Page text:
Adoption Rules and Recognition in Other States

Adoption Rules and Recognition in Other StatesIn raising a family, one of the primary goals of the parents should be to provide stability for any children in the marriage. There are times, however, when it may be necessary for families to relocate to another city, or even to another state. While it is not uncommon for families to move from one area to another, doing so can raise a number of questions for parents, especially if they have involved the court, either through divorce or adoption, in building their family. While divorce issues are fairly common, some people may have questions about the validity of a state’s adoption decisions, and its validity in other states. Fortunately, the Supreme Court has recently issued a ruling concerning the validity of a jurisdiction’s adoption order.

Full Faith and Credit

When talking of the Constitution of the United States, a great deal of discussion goes to issues found in the Amendments, such as the issue of free speech, or the right to bear arms. While many people tend to focus on the Amendments to the Constitution, looking to the Articles of the Constitution can help determine the legality of certain actions. One such provision, known as the Full Faith and Credit Clause, in Article IV of the Constitution provides that “Full Faith and Credit shall be given in each State to the public Acts, Records, and judicial Proceedings of every other State.” The purpose of this Clause is to further unify the separate States, and to prevent injustice by unequal application of other judgments.

While not all public acts and records are recognized throughout the states, it has generally been held that judgments or judicial orders are entitled to a greater deal of respect and deference than laws or records. One widely recognized example is that of marriage and divorce. While no state has to recognize a marriage engaged in another state, especially if it violates public policy, all states that have jurisdiction must recognize and enforce orders of divorce. This is because, while marriage is typically a ceremony and contains a public record, the order for divorce is a direct judgment from the court. As such, it is generally afforded much more weight than other records or acts.

Divorce is not the only family law issue that concerns a court judgment, however. Many other family law issues, such as child custody or support, also obtain protection under the Full Faith and Credit Clause. Recently, however, a question arose regarding the validity of adoption orders in other states.

Case Facts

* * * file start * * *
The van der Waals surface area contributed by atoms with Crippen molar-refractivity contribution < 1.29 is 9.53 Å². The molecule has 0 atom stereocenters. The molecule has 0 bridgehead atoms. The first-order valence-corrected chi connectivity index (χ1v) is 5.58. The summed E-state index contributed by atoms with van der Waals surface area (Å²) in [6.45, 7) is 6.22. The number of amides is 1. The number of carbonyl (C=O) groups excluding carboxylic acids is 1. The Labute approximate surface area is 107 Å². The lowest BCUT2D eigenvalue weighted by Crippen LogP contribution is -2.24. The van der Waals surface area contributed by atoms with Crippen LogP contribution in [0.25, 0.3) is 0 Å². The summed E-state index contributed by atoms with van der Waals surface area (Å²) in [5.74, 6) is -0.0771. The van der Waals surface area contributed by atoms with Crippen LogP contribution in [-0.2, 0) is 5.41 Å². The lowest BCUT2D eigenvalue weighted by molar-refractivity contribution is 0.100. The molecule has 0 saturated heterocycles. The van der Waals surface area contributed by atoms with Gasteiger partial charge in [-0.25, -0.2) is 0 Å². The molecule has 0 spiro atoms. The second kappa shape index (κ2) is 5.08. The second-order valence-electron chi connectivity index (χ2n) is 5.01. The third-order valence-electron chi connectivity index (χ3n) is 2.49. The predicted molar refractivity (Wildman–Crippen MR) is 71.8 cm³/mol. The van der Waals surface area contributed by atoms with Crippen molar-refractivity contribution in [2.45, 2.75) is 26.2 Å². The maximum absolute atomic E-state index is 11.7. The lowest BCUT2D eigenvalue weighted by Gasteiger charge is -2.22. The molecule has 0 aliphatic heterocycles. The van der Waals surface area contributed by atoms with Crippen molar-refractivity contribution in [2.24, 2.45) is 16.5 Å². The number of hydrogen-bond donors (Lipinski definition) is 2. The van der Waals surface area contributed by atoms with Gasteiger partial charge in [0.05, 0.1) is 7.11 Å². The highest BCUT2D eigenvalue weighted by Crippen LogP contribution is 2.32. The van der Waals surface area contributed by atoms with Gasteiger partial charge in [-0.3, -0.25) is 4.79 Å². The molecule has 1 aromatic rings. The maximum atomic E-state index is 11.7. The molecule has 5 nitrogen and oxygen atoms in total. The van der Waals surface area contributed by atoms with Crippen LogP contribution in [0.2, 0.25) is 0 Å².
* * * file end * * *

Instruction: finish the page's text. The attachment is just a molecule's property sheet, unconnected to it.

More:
The case of V.L. v E.L., concerns two women, V.L. and E.L., who were engaged in a relationship between 1995 and 2011. During the course of their relationship, E.L. gave birth to three children, one child in 2002, and a pair of twins in 2004. V.L. and E.L. continued to remain in a relationship after the children were born, and both parties raised the children together as their parents.

Even though both parties spent time and effort raising the children, because V.L. was not a natural parent, only E.L. had full custody over the minor children. In order to provide V.L. with legal rights over the children, both V.L. and E.L. decided to have V.L. adopt the minor children. In order to facilitate the adoption, the couple rented a home in Georgia, in order to obtain residency and jurisdiction within the state. The couple then filed a petition for adoption in the Superior Court of Fulton County, Georgia. E.L., who was present throughout the proceedings, consented to the adoption by V.L. without waiving her own parental rights. The Georgia court determined that V.L. satisfied the legal requirements of Georgia law and entered a final judgment allowing V.L. to adopt the minor children. In addition, the court also recognized that both V.L. and E.L. were parents of the minor children.

Unfortunately, the relationship between V.L. and E.L. began to sour, and they ended their relationship in 2011. At the time, both parties lived in Alabama, and remained within the state after the split. V.L. then filed a petition in the Circuit Court of Jefferson County, Alabama, claiming that E.L. had denied her visitation with the minor children, and that E.L. interfered with V.L.’s parental rights. V.L. sought to have the Alabama court register and recognize the Georgia adoption decision, and award her custody or visitation rights. While both the Trial Court and Appeals Court recognized the Georgia adoption judgment, the Alabama Supreme Court held otherwise. In deciding against V.L., the Supreme Court of Alabama reasoned that the Full Faith and Credit Clause did not apply in this situation, and that Georgia had no jurisdiction to enter a judgment allowing V.L. to adopt the minor children while also recognizing E.L.’s parental rights.

The Supreme Court’s Decision

Finally, the case was brought before the Supreme Court of the United States. In determining whether the Georgia adoption judgment was protected by the Full Faith and Credit Clause, the Supreme Court looked to the purpose behind the Full Faith and Credit Clause, as well as relevant Georgia law. In the end, the Supreme Court held that the Georgia court did have jurisdiction over the adoption case under Georgia Law, and that the adoption judgment was protected in other states by the Full Faith and Credit Clause. As a result, the Supreme Court reversed the decision by the Alabama Supreme Court, and remanded the case for further proceedings in line with the decision.

While this case occurred in other states, the rule holds fast for all jurisdictions in the United States. A judgment, including adoption judgments where the court has been issued jurisdiction by state law, can be enforced in other states due to the Full Faith and Credit Clause.